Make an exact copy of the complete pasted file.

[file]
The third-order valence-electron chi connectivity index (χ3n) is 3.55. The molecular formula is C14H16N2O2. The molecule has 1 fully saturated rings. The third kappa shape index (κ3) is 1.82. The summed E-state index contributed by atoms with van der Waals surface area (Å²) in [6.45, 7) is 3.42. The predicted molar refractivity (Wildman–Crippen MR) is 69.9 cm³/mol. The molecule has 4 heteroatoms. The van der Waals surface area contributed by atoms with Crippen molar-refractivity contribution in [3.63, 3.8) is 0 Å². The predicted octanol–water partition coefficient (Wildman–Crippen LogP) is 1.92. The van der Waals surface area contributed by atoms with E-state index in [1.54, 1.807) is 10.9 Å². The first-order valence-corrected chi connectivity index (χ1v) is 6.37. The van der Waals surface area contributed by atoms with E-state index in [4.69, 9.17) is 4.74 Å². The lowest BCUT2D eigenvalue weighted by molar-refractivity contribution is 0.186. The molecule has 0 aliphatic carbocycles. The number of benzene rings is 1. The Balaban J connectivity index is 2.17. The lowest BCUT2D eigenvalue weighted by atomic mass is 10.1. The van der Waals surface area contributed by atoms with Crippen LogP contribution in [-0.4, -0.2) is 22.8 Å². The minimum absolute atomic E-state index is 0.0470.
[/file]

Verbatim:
The third-order valence-electron chi connectivity index (χ3n) is 3.55. The molecular formula is C14H16N2O2. The molecule has 1 fully saturated rings. The third kappa shape index (κ3) is 1.82. The summed E-state index contributed by atoms with van der Waals surface area (Å²) in [6.45, 7) is 3.42. The predicted molar refractivity (Wildman–Crippen MR) is 69.9 cm³/mol. The molecule has 4 heteroatoms. The van der Waals surface area contributed by atoms with Crippen molar-refractivity contribution in [3.63, 3.8) is 0 Å². The predicted octanol–water partition coefficient (Wildman–Crippen LogP) is 1.92. The van der Waals surface area contributed by atoms with E-state index in [1.54, 1.807) is 10.9 Å². The first-order valence-corrected chi connectivity index (χ1v) is 6.37. The van der Waals surface area contributed by atoms with E-state index in [4.69, 9.17) is 4.74 Å². The lowest BCUT2D eigenvalue weighted by molar-refractivity contribution is 0.186. The molecule has 0 aliphatic carbocycles. The number of benzene rings is 1. The Balaban J connectivity index is 2.17. The lowest BCUT2D eigenvalue weighted by atomic mass is 10.1. The van der Waals surface area contributed by atoms with Crippen LogP contribution in [-0.4, -0.2) is 22.8 Å². The minimum absolute atomic E-state index is 0.0470.